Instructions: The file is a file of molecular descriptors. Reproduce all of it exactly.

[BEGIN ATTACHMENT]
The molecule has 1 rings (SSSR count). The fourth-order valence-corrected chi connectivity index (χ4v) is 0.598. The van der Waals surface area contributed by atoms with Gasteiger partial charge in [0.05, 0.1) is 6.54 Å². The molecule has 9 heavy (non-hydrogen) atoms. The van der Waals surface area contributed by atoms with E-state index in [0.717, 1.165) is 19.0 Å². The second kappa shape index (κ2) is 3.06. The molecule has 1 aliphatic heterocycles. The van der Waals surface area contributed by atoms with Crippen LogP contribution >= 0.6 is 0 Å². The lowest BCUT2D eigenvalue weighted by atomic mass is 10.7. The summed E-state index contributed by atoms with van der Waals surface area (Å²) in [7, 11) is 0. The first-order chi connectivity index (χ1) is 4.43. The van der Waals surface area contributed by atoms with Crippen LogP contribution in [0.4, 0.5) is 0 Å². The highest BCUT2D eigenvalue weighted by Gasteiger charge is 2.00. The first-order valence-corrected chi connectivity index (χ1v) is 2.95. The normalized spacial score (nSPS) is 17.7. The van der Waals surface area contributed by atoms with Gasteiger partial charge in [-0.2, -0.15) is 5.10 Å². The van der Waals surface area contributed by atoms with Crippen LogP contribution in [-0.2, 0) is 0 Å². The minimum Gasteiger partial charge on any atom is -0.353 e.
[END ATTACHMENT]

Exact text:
The molecule has 1 rings (SSSR count). The fourth-order valence-corrected chi connectivity index (χ4v) is 0.598. The van der Waals surface area contributed by atoms with Gasteiger partial charge in [0.05, 0.1) is 6.54 Å². The molecule has 9 heavy (non-hydrogen) atoms. The van der Waals surface area contributed by atoms with E-state index in [0.717, 1.165) is 19.0 Å². The second kappa shape index (κ2) is 3.06. The molecule has 1 aliphatic heterocycles. The van der Waals surface area contributed by atoms with Crippen LogP contribution >= 0.6 is 0 Å². The lowest BCUT2D eigenvalue weighted by atomic mass is 10.7. The summed E-state index contributed by atoms with van der Waals surface area (Å²) in [7, 11) is 0. The first-order chi connectivity index (χ1) is 4.43. The van der Waals surface area contributed by atoms with Crippen LogP contribution in [0.4, 0.5) is 0 Å². The highest BCUT2D eigenvalue weighted by Gasteiger charge is 2.00. The first-order valence-corrected chi connectivity index (χ1v) is 2.95. The normalized spacial score (nSPS) is 17.7. The van der Waals surface area contributed by atoms with Gasteiger partial charge in [-0.2, -0.15) is 5.10 Å². The van der Waals surface area contributed by atoms with Crippen LogP contribution in [-0.2, 0) is 0 Å². The minimum Gasteiger partial charge on any atom is -0.353 e.